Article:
Welcome To myplexus.com
Aniruddha Naha is a Kolkata boy dealing in big money today with the hallowed PGIM India outfit. Living with his wife and two children and mother, his is a story of ticking all the right boxes at the right time. Coming across as a serious person, as most fund managers do, it is only when you start talking out of the books, pun fully intended, that the twinkle in his eyes get you and the little naughty boy growing up emerges. With his student days spent in St. Xaviers Kolkata and followed up with the Delhi University stint, pursuing a Masters in Finance, could it be any different!!
I loved the way and I am sure you will too, with the way he answers the candid questions and realize he could be a fun person around when he is not buying/selling his way around.
Quite a few but worth sharing only in person.
He loves to spend a Sunday maybe going out for a long drive or maybe cooking up some magic in the kitchen.and why am I not surprised.As for the rest, I am sure you will have a better insight into the man apart from the fund manager person.
Are you a micro manager outside of work? Or you let issues reach you before you act on them?
I am pretty laid back. Incase I dont need to interfere, very happy to lay back and see things moving on without any interventions.
Kenya and Tanzania. It gave me an opportunity to feel mother Earth in its most primate form. Roam through the safaris in a vehicle with absolutely no connection with modern world, zero Wi-Fi signals over a fortnight is an experience to cherish.
We love to travel, so its usually one long holiday and I plan holidays over the weekend, whenever possible
Movies. More than an actor, I look forward to any new film by Quentin Tarantino, which unfortunately are far and few.
Middle Eastern and Continental. You will find me often in the kitchen in my free time
Like watching Cricket, football and UFC (my response seriously?? UFC And football..wow)
Travelling, films, cooking
Dispensing off with the personal, delving into his investment worldview:
The Post Covid scenario is still evolving. The hope of a vaccine in the next 6-18 months will determine the final outcome of the post Covid scenario. It will be fair to assume that, some businesses will take far longer to return back to normal like businesses related to travel, tourism and hospitality.
The longer the world works from home, the more comfortable the new normal becomes. This will have an impact on real estate and the office rental space. This space, due to the higher ticket size, will most likely face a lot of disruptions and will lead to a pressure on pricing. The slowdown in the economy creates uncertainty in the job market and will impact the wallets of consumers. In the near future, we foresee an impact on discretionary consumption and the impact will be higher on larger ticket items. Hence, people may continue to buy a TV or AC but the there would be impact on holiday budgets, purchase of personal mobility items.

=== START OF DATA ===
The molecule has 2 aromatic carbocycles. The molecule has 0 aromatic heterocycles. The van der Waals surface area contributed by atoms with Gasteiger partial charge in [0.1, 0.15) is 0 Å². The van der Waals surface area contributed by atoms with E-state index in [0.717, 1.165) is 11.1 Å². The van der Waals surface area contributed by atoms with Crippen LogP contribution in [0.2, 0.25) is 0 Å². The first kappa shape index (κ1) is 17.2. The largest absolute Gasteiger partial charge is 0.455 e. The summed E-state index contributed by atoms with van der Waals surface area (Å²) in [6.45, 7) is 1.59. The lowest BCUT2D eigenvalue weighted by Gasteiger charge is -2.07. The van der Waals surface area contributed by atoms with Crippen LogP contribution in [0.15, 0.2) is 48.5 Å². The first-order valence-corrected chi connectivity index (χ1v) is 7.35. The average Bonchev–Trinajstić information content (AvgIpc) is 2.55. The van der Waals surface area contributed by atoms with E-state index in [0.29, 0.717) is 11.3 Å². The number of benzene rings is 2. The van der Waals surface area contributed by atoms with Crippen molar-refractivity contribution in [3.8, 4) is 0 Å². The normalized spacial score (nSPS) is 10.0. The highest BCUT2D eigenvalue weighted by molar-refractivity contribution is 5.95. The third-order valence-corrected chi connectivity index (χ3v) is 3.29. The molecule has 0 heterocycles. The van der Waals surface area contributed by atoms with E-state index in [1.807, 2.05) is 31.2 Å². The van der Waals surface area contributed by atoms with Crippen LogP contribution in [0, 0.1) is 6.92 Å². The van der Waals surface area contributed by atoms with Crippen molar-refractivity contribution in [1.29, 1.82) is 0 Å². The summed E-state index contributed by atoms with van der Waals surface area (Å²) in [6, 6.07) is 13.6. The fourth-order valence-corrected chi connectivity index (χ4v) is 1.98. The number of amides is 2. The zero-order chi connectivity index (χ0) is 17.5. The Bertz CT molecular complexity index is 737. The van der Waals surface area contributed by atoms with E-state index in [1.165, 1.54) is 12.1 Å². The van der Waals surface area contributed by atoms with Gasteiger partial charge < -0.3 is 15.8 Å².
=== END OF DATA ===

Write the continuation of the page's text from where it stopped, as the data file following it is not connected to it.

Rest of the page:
A large part of normalcy will start happening, once a reasonably priced vaccine is discovered, which could be 12-24 months.
As a philosophy, we have always tried to protect the downside by focusing on good businesses with strong operating cashflows (OCF) and strong balance sheets. The last few months in the extreme volatility, we have seen the strength of strong cashflows and balance sheets playing out, where such good businesses continue to outperform. There is no substitute to buying good businesses at reasonable valuations.
The Indian economy has the demographic dividend curve on its side along with the fact that it is young population which speaks English. Growing incomes can fuel a strong consumption cycle over the next decade. The economy has a strong captive customer base within the country, which would take of the demand side for any business. Whether it is the consumption side or the investment side, there is a large under penetration and lot needs to be done, which itself could drive both the investment cycle and the consumption cycle. The biggest shortfall for the Indian economy happens to be the lack of adequate capital to grow. The financial system is going through a consolidation phase and funding is reaching the overall businesses, which is aggravating the pain in the balance sheets of the SME businesses.
India has also lacked investments on the technology front and this is a space where corporates and the government need to focus on, in terms of building self-reliance on indigenous technology.
The government has incentivized setting up new businesses by bringing down the tax rate for new manufacturing units. Easing of the processes of approvals for setting up of new businesses both at a state and central level with regards to approvals can go a long way in converting business plans from the drawing boards to reality.
And I ask this question of everyone I meet/talk to for an interview
There is clearly no set formula for become an aspiring fund manager. The interest must be in studying macro trends, understanding businesses, and looking at their financials. Other than the academics, which is of utmost importance, with a proficiency of reading annual reports and deciphering numbers, students need to build a knack of understanding businesses.